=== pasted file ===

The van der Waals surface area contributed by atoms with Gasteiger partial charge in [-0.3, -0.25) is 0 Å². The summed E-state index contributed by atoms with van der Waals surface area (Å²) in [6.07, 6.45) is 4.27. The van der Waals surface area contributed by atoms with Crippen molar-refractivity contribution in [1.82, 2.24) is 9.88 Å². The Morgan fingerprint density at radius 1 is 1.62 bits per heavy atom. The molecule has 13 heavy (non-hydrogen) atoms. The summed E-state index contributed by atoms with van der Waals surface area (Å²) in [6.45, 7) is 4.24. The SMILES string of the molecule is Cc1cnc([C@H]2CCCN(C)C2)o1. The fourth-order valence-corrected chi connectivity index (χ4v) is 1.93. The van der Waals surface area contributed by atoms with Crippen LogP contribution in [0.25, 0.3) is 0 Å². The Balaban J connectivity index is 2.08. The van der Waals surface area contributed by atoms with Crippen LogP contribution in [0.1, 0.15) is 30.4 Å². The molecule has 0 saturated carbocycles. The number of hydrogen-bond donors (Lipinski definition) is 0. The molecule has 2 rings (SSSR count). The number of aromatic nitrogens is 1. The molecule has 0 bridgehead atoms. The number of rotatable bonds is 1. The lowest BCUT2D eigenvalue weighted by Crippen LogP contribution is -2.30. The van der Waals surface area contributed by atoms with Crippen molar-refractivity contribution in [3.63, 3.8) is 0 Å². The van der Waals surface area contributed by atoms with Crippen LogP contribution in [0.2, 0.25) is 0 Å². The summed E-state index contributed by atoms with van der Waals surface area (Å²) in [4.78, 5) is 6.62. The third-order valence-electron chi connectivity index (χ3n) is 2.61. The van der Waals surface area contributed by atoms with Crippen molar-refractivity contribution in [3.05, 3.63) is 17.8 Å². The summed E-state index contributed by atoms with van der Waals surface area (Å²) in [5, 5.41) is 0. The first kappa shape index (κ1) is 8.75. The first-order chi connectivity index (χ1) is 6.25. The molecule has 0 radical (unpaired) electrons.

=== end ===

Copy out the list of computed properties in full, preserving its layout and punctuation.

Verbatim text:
The van der Waals surface area contributed by atoms with Gasteiger partial charge in [-0.3, -0.25) is 0 Å². The summed E-state index contributed by atoms with van der Waals surface area (Å²) in [6.07, 6.45) is 4.27. The van der Waals surface area contributed by atoms with Crippen molar-refractivity contribution in [1.82, 2.24) is 9.88 Å². The Morgan fingerprint density at radius 1 is 1.62 bits per heavy atom. The molecule has 13 heavy (non-hydrogen) atoms. The summed E-state index contributed by atoms with van der Waals surface area (Å²) in [6.45, 7) is 4.24. The SMILES string of the molecule is Cc1cnc([C@H]2CCCN(C)C2)o1. The fourth-order valence-corrected chi connectivity index (χ4v) is 1.93. The van der Waals surface area contributed by atoms with Crippen LogP contribution in [0.25, 0.3) is 0 Å². The Balaban J connectivity index is 2.08. The van der Waals surface area contributed by atoms with Crippen LogP contribution in [0.1, 0.15) is 30.4 Å². The molecule has 0 saturated carbocycles. The number of hydrogen-bond donors (Lipinski definition) is 0. The molecule has 2 rings (SSSR count). The number of aromatic nitrogens is 1. The molecule has 0 bridgehead atoms. The number of rotatable bonds is 1. The lowest BCUT2D eigenvalue weighted by Crippen LogP contribution is -2.30. The van der Waals surface area contributed by atoms with Crippen molar-refractivity contribution in [3.63, 3.8) is 0 Å². The van der Waals surface area contributed by atoms with Crippen LogP contribution in [0.2, 0.25) is 0 Å². The summed E-state index contributed by atoms with van der Waals surface area (Å²) in [4.78, 5) is 6.62. The third-order valence-electron chi connectivity index (χ3n) is 2.61. The van der Waals surface area contributed by atoms with Crippen molar-refractivity contribution in [3.05, 3.63) is 17.8 Å². The summed E-state index contributed by atoms with van der Waals surface area (Å²) in [5, 5.41) is 0. The first kappa shape index (κ1) is 8.75. The first-order chi connectivity index (χ1) is 6.25. The molecule has 0 radical (unpaired) electrons.